In 1999-2000, the Cardinals did even better by playing their games in very tight condition. They edged Tri-County 59-56 and Superior 42-41 before being stifled by Arlington 36-34 in the championship tilt. The World-Herald ranked them #2.
Holmquist’s basketball teams also went to the state in 2004-05, 2005-06 and the last three years he coached the sport. The 2011-12 and 2012-13 teams won their first games at Lincoln and finished fourth in the C-1 class both years.
A total of nine of its women’s teams have reached the state tournament. His last three had a 68-13 cumulative record and each earned top 10 C-1 class rankings from the Omaha and Lincoln newspapers.
Each of its last five women’s golf teams has also qualified for the state tournament.
In addition to coaching three sports for most of his career, Holmquist was heavily involved in the Chadron Municipal League’s summer softball and basketball programs for over two decades. He purposely managed much of the schedule, lined up referees and referees, and made sure the media got the results.
During his tenure as basketball coach, he opened the gymnasium in the summer for his players so they could hone their skills and took the teams to numerous camps. This meant he had to be one of the busiest people in town, but he never seemed stressed, rushed or in a bad mood.
When he retired, Holmquist said he enjoyed being so involved in high school and community activities. “I can honestly say that I enjoyed every second I spent with the faculty members and the kids,” he said with his ever-present smile.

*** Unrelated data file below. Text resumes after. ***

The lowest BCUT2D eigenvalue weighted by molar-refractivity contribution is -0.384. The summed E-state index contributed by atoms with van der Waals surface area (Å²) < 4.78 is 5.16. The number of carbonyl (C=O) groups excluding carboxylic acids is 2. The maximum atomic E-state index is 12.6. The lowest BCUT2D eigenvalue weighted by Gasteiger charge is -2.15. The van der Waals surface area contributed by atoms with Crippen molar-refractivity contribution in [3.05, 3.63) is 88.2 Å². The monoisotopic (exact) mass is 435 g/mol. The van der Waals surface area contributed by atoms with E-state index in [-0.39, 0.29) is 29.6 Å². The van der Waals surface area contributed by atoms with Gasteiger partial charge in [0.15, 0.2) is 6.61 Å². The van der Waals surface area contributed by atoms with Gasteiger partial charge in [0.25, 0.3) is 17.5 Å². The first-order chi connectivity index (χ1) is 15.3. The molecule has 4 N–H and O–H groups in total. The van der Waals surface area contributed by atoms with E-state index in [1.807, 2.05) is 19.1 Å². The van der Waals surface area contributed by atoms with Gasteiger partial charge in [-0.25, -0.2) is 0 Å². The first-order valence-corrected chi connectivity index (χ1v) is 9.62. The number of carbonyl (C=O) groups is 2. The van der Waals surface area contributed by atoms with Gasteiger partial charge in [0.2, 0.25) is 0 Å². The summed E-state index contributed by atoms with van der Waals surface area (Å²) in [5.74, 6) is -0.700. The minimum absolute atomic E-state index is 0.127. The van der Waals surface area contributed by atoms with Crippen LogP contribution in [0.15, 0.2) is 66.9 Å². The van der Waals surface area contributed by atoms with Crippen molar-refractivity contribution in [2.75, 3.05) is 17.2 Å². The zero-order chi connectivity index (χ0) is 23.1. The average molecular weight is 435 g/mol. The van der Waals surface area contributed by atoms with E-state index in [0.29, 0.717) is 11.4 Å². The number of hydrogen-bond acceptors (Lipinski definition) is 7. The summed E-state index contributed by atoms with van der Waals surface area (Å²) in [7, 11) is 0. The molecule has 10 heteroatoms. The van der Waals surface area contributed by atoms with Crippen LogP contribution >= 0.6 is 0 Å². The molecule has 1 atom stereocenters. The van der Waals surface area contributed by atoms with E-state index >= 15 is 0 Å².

Holmquist met his wife Mary at Chadron State. He notes that they had “a cafeteria romance”. Both were working there in the fall of 1974 when he came back from his snag in the army and they started dating.
The couple have three children, all of whom have been very involved in their coaching activities. They are Dionne, Courtney and Alec.
The three children started accompanying their father to the gym or fields when they were toddlers and spent countless hours with him when they were growing up.
The eldest, Dionne, was a runner-up in the state golf tournament as a sophomore in the fall of 1990, but gave up the sport and played on her father’s volleyball teams as a junior and senior. . She also stood out on her basketball team that qualified for the 1992 State Basketball Tournament and placed fourth in Class B Disc at the State Meet of her senior year in 1993. She also wrote volleyball and golf at Chadron State.
Courtney also played golf for the Cardinals and was a stats keeper for her father’s basketball teams. Her father recalls that even when she was in kindergarten at the end of her school day, she simply crossed the street and joined him at the college gymnasium where he was coaching volleyball.
“She was always bouncing or kicking a ball,” he recalls.
Alec was a standout player in three sports, playing wide receiver, cornerback and return specialist for the football team, was a starting guard on basketball teams that reached games state championship in 2009 and 2010 and a sprinter on the track team.
Some of Alec’s highlights included winning the regional Punt, Pass and Kick competition at Greeley when he was 12 years old. He also holds Chadron High’s record for most 3-pointers in a season with 82 in 2008-09, one more than Vonsinh Sayaloune sank in 2014-15.
All three lived in the Denver area for several years, but both girls moved back to their hometown.
Dionne is the director of Homer’s Eagles Roost, a hemp-derived program. Nickie Stowell, formerly of Gordon, works with her.
Courtney is a pharmacy technician at Peterson’s Drug. Courtney’s husband, Craig Steward, is a Denver-area firefighter who travels to Chadron when off duty. Their son, Roco, is 6 years old and is his grandfather’s friend. The couple’s second child is due this month.
Alec remains in Colorado and is a property manager for a large mortgage company in the Longmont-Boulder area. He is also striving to develop an audio engineering company and become a music producer for electronic media.
Mary works part-time at the Pine Ridge Job Corps Center.